Space is king. If you want a consumer to stay in your store, you must make the showroom appear spacious and uncluttered. Make sure your design has a distinct flow.


Good showroom design is subjective to each storeowner’s personal tastes and ideas. There is no one formula for producing a showroom that is functional, effective and aesthetically pleasing. But there are some guidelines that might be useful to you, spiced up with some uniquely creative suggestions.

In my former position as a merchandising specialist for Anso nylon, I visited hundreds of retail showrooms, large and small. Now, as a designer/marketing specialist for Leonard’s Services, I am exposed to some of the most beautiful design showrooms in California. In this month’s column are some of the winning ideas I’ve observed that might be of use to you in creating your own functional, effective and aesthetically pleasing showroom.

Create an effective space plan. Try not to overload your showroom with so many racks/samples that customers get wedged between as they try to navigate your aisles. A design firm that specializes in space planning (for an hourly fee) can provide a professional layout that best utilizes your space. In planning, place the tallest sample racks around the perimeter walls. By using racking systems lower than eye level, you can create more spaciousness while keeping the sight line throughout the interior of the store open.  

Tune in to Green. You have to be incredibly selective in what you choose to take onto your showroom floor. Every square foot of real estate has to pay off for you. When it comes to products that have an honest green story behind them, they should take precedence in your selection process.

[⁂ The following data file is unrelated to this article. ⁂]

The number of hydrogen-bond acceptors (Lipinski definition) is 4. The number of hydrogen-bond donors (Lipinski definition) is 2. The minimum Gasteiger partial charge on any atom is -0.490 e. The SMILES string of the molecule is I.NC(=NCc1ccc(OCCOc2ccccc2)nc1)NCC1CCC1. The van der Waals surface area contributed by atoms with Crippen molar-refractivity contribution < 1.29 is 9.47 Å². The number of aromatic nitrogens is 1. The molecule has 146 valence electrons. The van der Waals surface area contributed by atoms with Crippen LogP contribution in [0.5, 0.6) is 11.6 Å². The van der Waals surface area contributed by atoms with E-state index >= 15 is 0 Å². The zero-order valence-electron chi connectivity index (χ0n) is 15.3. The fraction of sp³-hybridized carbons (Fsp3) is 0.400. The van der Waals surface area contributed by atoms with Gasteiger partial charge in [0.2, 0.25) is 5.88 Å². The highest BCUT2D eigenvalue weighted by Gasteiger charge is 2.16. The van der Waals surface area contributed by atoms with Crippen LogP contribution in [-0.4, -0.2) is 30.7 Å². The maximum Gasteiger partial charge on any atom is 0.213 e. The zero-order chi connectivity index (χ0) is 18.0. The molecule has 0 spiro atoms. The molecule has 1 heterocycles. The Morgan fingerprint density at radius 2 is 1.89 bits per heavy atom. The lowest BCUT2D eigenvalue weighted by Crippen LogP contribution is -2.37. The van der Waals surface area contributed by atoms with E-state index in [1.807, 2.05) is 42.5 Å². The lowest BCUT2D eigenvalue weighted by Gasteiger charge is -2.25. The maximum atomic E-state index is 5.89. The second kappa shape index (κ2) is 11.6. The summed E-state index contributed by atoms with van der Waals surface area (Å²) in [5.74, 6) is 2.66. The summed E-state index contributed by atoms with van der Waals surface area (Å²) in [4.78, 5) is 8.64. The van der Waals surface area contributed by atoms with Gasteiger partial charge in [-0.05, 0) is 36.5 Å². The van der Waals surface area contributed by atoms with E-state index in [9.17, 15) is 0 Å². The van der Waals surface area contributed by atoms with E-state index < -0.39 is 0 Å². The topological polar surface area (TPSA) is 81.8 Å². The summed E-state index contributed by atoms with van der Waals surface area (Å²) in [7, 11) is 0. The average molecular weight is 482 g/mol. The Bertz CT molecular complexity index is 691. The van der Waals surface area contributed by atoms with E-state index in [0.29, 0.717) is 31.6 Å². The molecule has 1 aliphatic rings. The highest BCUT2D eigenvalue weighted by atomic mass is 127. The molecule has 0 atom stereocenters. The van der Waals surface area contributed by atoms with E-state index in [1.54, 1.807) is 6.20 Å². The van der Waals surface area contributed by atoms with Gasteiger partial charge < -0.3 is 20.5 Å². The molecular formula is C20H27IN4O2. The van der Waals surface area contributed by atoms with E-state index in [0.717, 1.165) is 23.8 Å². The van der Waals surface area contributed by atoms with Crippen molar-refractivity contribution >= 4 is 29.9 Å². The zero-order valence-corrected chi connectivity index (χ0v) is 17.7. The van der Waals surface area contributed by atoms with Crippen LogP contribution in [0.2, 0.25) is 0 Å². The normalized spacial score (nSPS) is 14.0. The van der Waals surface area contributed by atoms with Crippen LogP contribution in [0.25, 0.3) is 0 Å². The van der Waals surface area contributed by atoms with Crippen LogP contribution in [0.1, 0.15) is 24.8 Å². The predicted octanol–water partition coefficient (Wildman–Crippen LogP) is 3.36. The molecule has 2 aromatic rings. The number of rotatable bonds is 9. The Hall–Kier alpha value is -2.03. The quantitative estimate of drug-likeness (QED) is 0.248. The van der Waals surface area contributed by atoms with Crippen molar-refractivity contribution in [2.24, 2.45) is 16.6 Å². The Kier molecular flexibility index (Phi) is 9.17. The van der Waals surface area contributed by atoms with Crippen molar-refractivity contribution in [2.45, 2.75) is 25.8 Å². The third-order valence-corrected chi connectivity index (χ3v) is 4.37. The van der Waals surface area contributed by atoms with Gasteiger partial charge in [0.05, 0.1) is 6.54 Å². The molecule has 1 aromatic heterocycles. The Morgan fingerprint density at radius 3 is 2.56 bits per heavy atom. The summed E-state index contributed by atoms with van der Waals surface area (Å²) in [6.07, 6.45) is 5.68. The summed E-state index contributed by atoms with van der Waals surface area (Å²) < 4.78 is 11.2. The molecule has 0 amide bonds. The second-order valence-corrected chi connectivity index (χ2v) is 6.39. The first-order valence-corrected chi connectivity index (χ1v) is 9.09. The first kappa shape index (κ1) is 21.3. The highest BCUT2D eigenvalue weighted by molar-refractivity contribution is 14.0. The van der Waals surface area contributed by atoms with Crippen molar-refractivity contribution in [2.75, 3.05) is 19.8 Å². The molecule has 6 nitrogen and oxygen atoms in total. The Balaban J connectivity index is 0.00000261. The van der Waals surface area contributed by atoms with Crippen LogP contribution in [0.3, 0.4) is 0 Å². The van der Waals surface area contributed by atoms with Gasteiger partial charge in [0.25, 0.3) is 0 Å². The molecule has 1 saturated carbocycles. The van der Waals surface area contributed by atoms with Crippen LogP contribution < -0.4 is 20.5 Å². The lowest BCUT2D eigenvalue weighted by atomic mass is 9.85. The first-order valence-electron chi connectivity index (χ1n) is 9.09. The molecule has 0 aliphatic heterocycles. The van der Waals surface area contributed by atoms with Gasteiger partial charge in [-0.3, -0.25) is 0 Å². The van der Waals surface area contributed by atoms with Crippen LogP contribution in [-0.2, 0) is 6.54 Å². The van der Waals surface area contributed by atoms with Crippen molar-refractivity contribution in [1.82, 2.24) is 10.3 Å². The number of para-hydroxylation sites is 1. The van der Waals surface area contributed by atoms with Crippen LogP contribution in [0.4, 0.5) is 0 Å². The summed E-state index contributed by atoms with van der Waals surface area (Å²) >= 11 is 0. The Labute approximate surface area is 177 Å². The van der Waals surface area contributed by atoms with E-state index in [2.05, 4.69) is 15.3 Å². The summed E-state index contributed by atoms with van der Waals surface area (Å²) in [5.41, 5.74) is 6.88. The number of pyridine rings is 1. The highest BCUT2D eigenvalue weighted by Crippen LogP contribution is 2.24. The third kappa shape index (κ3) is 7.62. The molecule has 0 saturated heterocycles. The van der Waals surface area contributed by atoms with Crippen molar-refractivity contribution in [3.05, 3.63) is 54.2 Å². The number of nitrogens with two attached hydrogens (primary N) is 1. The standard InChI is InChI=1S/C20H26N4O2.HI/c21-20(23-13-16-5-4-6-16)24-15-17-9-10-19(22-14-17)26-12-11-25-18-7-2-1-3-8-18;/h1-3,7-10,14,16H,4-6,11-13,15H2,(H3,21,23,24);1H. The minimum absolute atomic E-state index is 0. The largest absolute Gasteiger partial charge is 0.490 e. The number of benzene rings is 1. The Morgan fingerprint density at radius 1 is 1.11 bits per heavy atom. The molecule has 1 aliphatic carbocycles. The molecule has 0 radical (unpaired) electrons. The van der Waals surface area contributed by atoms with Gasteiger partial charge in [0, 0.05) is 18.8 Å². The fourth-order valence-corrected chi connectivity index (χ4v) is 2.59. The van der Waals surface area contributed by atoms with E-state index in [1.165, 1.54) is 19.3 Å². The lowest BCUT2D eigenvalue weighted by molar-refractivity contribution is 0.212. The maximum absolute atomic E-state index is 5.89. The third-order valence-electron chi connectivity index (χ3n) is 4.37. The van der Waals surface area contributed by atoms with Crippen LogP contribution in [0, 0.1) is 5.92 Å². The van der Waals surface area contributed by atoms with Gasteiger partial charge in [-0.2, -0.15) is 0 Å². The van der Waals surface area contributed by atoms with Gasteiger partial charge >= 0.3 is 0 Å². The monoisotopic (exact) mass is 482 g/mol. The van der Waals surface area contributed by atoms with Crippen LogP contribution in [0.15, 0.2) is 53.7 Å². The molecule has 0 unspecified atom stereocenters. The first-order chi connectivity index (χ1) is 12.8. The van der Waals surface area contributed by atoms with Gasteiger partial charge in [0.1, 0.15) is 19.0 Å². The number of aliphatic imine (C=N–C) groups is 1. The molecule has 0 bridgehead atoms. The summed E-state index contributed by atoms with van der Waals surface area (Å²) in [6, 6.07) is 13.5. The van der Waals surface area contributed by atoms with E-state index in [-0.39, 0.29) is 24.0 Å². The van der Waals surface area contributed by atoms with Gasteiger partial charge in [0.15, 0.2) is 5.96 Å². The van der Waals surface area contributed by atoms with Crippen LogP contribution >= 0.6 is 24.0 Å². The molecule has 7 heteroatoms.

Green products are on their way to becoming a separate brand. The importance customers attach to sustainability is growing, and adding green products to your floor has the capacity to net big dividends. Your salespeople have to learn and be comfortable with the green story behind the products for it to work for you. Rather than wait for the customer to bring it up, these products should be some of the very first you direct customers to. Please don’t disregard this huge cross-generational marketing trend. The desire for sustainable products is reaching a tipping point across the country, and just can’t be ignored.

Pay close attention to lighting. Take a cue from the buying groups and mill programs that do showroom makeovers for their members. Lighting is almost always the element that helps bring the redesign together, and highlights the placement of racking systems and work tables. Lighting adds an important ambience to any showroom. Also, don’t forget your best lighting friend - natural light. 

Front windows provide very limited natural light and you might find your salespeople taking samples to the front of the store. An alternative would be the use of skylights. I recently redesigned a showroom for clients that didn’t even know they had skylights in the roof of their building. They had installed a dropped ceiling years ago and covered the skylights. I installed six-piece tempered glass ceiling panels into the existing grid, right below each one of the skylights, and the results were dramatic. Now they have spots of natural light throughout the showroom.